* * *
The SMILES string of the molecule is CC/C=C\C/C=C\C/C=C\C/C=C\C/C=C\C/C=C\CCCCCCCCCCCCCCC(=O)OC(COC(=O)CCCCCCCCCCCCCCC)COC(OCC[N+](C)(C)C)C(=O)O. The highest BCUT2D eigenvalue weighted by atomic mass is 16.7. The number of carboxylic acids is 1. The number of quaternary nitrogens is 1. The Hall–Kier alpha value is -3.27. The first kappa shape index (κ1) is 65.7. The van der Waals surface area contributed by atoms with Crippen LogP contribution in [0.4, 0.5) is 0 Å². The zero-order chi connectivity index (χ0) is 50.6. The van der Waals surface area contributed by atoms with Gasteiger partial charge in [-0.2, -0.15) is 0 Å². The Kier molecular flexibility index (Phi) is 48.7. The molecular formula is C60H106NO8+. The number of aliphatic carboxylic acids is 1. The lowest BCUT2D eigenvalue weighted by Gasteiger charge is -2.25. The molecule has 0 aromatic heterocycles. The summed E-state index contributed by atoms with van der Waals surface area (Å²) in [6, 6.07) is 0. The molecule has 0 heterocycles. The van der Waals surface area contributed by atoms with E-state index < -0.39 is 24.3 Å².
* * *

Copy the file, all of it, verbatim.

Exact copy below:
The SMILES string of the molecule is CC/C=C\C/C=C\C/C=C\C/C=C\C/C=C\C/C=C\CCCCCCCCCCCCCCC(=O)OC(COC(=O)CCCCCCCCCCCCCCC)COC(OCC[N+](C)(C)C)C(=O)O. The highest BCUT2D eigenvalue weighted by atomic mass is 16.7. The number of carboxylic acids is 1. The number of quaternary nitrogens is 1. The Hall–Kier alpha value is -3.27. The first kappa shape index (κ1) is 65.7. The van der Waals surface area contributed by atoms with Crippen LogP contribution in [0.4, 0.5) is 0 Å². The zero-order chi connectivity index (χ0) is 50.6. The van der Waals surface area contributed by atoms with Gasteiger partial charge in [-0.2, -0.15) is 0 Å². The Kier molecular flexibility index (Phi) is 48.7. The molecular formula is C60H106NO8+. The number of aliphatic carboxylic acids is 1. The lowest BCUT2D eigenvalue weighted by Gasteiger charge is -2.25. The molecule has 0 aromatic heterocycles. The summed E-state index contributed by atoms with van der Waals surface area (Å²) in [6, 6.07) is 0. The molecule has 0 heterocycles. The van der Waals surface area contributed by atoms with E-state index < -0.39 is 24.3 Å².